Union hit with $720K pay-out after preventing employment of non-members

by Chloe Taylor02 Apr 2015
The Western Australia branch of the Maritime Union of Australia (MUA) was recently ordered to pay over $720,000 compensation to a Perth couple who were denied work because they were not members of the union.

The Federal Court fined the MUA $79,200, and also ordered the organisation to pay $723,300 to Bruce and Lynne Love.

Skilled Offshore – formerly Offshore Marine Services – was ordered to pay the MUA a third of the compensation for its role in refusing the couple work.

The court found that Skilled Offshore Australia had made MUA membership a prerequisite for employment and told the Loves that in order to secure employment as stewards, they had to obtain membership.

Their applications were then rejected by the MUA, ensuring that the jobs went to existing union members.

The Fair Work Ombudsman (FWO) began legal proceedings in June 2011.

The following year, Offshore Marine Services was fined $7500 after admitting its actions, but the MUA defended the claims.

In his decision, Justice John Gilmour ruled that the MUA’s actions were “blatant use of illegitimate industrial action power to bully Offshore Marine Services” into denying the couple employment.

He added that Offshore Marine Services had wanted to employ the couple, but was threatened with industrial action by the MUA if it did so.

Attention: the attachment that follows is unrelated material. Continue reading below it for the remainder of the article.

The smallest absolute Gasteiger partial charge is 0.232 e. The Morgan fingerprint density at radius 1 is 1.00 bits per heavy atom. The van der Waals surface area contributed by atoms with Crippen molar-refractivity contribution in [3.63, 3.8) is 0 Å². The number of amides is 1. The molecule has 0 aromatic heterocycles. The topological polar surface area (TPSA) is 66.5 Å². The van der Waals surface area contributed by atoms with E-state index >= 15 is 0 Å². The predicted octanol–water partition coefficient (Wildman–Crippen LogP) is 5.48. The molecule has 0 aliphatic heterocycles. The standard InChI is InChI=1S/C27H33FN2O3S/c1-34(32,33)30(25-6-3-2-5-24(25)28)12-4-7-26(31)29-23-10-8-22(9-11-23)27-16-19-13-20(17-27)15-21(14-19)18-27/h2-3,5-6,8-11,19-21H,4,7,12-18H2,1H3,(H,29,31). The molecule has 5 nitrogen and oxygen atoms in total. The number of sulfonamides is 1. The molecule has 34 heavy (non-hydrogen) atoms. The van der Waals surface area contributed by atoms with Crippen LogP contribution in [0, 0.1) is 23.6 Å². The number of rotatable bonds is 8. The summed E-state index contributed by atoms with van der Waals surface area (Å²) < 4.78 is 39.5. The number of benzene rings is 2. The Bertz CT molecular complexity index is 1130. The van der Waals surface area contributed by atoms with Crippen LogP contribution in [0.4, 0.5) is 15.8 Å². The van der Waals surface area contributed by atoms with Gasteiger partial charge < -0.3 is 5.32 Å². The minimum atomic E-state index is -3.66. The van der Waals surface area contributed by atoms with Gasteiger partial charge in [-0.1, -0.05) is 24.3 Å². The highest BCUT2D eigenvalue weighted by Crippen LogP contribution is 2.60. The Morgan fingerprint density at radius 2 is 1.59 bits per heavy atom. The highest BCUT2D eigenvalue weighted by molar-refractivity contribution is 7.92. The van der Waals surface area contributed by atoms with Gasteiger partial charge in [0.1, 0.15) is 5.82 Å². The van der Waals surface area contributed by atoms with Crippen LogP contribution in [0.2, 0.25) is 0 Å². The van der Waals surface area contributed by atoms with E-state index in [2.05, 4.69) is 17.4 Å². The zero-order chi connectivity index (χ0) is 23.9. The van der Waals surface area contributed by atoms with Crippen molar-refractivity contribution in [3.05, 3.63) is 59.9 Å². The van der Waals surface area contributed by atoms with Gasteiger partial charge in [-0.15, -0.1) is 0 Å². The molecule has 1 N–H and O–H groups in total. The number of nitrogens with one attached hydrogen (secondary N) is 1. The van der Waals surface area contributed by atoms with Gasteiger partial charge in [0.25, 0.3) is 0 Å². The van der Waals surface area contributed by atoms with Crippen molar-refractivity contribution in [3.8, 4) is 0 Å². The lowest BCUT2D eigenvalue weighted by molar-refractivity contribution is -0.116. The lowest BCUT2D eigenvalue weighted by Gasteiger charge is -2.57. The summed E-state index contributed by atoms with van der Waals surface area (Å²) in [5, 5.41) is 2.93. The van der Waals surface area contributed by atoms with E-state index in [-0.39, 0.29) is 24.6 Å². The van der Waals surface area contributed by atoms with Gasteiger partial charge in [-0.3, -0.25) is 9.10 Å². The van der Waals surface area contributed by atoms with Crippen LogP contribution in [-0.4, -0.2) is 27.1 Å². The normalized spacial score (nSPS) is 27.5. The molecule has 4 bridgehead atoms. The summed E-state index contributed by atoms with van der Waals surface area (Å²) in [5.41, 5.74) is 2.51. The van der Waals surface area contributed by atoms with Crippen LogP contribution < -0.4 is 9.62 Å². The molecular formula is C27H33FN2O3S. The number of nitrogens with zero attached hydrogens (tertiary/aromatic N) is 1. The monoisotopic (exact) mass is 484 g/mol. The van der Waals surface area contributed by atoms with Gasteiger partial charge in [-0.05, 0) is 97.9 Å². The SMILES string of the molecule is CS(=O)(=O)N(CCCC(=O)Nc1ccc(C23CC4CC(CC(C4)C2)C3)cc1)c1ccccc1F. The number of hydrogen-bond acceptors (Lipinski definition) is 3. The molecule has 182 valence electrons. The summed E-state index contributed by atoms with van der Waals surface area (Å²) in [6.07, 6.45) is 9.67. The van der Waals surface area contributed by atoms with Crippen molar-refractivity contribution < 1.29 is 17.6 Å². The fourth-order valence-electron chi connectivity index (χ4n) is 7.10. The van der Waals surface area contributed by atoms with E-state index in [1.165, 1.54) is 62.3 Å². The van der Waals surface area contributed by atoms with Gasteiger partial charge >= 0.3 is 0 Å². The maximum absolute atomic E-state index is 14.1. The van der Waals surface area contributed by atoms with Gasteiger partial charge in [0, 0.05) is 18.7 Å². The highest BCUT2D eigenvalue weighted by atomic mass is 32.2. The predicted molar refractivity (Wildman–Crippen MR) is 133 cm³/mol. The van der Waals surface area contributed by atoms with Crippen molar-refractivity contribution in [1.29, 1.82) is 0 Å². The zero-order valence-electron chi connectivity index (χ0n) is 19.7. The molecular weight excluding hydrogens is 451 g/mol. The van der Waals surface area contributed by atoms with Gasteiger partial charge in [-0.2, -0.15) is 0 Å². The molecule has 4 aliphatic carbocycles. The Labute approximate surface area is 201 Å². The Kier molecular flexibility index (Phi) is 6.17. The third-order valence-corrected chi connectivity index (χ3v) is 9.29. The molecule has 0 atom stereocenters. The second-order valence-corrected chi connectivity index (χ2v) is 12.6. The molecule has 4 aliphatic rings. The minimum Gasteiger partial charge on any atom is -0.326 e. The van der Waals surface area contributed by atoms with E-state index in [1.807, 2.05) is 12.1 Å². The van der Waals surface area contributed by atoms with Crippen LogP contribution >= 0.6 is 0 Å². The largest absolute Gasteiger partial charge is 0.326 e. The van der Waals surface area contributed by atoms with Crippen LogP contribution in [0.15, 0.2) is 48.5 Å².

Workplace legislation prohibits employers from employing a person based on whether the person is a member of a union.

“Employees have the right to join or not join a union and this should not have any bearing on their ability to seek paid employment,” said Fair Work Ombudsman Natalie James.

MUA branch secretary Chris Cain said that the union would be discussing the outcome with its legal team, WA today reported.
 
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COMMENTS

  • by Paul 2/04/2015 11:20:16 AM

    Oh MUA!!!

    How can employers ever be expected to work with you on employee matters.

  • by Estelle 2/04/2015 11:45:22 AM

    Back in 1980 I applied for a position at an establishment which opened in 1981. I was told I had to join the union in order to work there, which I did (I knew nothing about unions then, nor what my entitlements were ). About 8 months after we opened we were having morning tea in our office when the subject of unions came up and we found out only 2 employees out of 9 in our office were not told they had to join the union (one of them was our boss). I can only imagine the rest of the establishment's staff members (approx. 140) and with the exception of the managerial staff were told the same. I can tell you our boss was not happy when he found out, and told us all if we wanted to resign from the union, that is a personal decision, and there would be no repercussions, our jobs were guaranteed. Needless to say we all resigned.

  • by JIM 2/04/2015 12:15:22 PM

    This comment is addressed to HC Online - you got your facts wrong. The amount payable by the MUA was actually in the order of $561,400. Yes, the judge did initially order compo of about $720k but he then qualified that by ordering one third of that amount to be paid by Skilled Offshore (Australia) to the Loves.

    C'mon HC Online - it's all there in black and white, you just have to read it. It's basic journalism to get your facts right.

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